If we lived in the spirit of what Nouwen discovered in Strohmeyer’s life, we’d study the Bible and pray with a passionate quest to find things we adore about Jesus and marinate in them. It’s the process we go through when we write our spouse or our “significant other” a Valentine’s Day card. We’re thinking through what we adore about that person and writing it down. When we’re caught up in the pursuit and adoration of Jesus, we’ll live, breathe, and move in the spirit of the first disciples — the same ones who started to believe if they told a mountain to pick itself up and move, it would.
Portions of this article were adapted from Rick Lawrence’s book Jesus-Centered Youth Ministry (Group).
Come to the Quiet Resources
Here’s a sampler of some of my favorite resources–books and music–that draw me into intimacy with Jesus:
• The Wind From the Stars, a collection of writings by George MacDonald. C.S. Lewis once said of MacDonald: “I regard him as my master…I know hardly any other writer who seems to be closer, or more continually close, to the Spirit of Christ himself.” I’ve been using this little book for almost 20 years in my quiet times. It’s so brimming with truth that it’s an almost inexhaustible “well of intimacy” for me.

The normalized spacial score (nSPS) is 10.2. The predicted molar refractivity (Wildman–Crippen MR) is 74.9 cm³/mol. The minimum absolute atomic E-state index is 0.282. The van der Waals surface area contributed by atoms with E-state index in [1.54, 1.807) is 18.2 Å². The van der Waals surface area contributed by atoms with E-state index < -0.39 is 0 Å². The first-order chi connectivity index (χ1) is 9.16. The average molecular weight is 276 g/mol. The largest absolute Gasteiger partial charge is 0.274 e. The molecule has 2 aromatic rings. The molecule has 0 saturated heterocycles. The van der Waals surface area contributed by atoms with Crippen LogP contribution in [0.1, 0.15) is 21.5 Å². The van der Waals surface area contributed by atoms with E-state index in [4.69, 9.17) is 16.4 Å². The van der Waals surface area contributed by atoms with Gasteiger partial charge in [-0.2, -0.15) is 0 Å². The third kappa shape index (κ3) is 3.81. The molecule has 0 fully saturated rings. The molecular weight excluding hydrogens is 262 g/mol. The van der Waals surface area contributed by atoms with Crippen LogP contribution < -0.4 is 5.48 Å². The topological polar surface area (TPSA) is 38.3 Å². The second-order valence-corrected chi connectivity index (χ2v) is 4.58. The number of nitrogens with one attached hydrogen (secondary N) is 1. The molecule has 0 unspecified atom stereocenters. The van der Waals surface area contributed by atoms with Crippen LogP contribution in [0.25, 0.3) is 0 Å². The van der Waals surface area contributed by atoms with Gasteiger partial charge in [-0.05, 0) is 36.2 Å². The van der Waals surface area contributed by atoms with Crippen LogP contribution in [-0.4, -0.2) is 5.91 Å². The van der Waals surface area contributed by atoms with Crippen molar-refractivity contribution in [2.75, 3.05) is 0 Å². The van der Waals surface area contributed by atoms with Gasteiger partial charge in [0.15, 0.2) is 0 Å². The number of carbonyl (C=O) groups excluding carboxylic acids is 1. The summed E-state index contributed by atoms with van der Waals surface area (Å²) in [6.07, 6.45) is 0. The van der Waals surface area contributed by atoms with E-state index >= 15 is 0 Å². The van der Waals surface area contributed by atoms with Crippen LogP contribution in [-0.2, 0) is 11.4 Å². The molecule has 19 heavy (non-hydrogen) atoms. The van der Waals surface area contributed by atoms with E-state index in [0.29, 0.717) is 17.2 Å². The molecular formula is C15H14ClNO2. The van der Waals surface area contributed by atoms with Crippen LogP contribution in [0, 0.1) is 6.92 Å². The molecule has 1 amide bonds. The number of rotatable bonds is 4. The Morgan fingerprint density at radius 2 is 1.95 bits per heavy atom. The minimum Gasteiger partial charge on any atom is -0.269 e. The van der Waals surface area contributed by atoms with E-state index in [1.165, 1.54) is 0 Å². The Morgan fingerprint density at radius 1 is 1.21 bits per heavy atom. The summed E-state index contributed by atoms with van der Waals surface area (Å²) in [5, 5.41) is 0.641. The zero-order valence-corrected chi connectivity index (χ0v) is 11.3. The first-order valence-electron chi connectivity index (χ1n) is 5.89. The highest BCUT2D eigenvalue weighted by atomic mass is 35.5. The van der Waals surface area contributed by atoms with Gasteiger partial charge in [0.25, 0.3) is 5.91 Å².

• Windows of the Soul by Ken Gire. This is the book I took with me on my monastery “come away with me” sojourn. It was the perfect companion for long stretches of silence. It’s a beautifully written invitation to an intimate relationship with Jesus.
• Searching for God Knows What by Donald Miller. Miller wrote the breakthrough, mega-popular book Blue Like Jazz, and that’s how most people know him. But I tell everyone I know about this book. It starts like a locomotive that’s at a standstill — the wheels churn away for the first chapter or two, but the train doesn’t seem to be moving. By the end of the book, Miller hits me like a speeding train — so profound and beautiful in the way he describes relational intimacy with God.
• Love and Thunder by Andrew Peterson. This album is my favorite by a Christian artist. It’s a collection of songs that describes the everyday intimacies of a relationship with Jesus, and I can’t listen to it without tears in my eyes.
• Arriving by Chris Tomlin. This is my all-time favorite worship album, by a musician who really understands the beauty of intimacy with Christ. I think the song “How Great Is Our God” is the best love song to God ever recorded.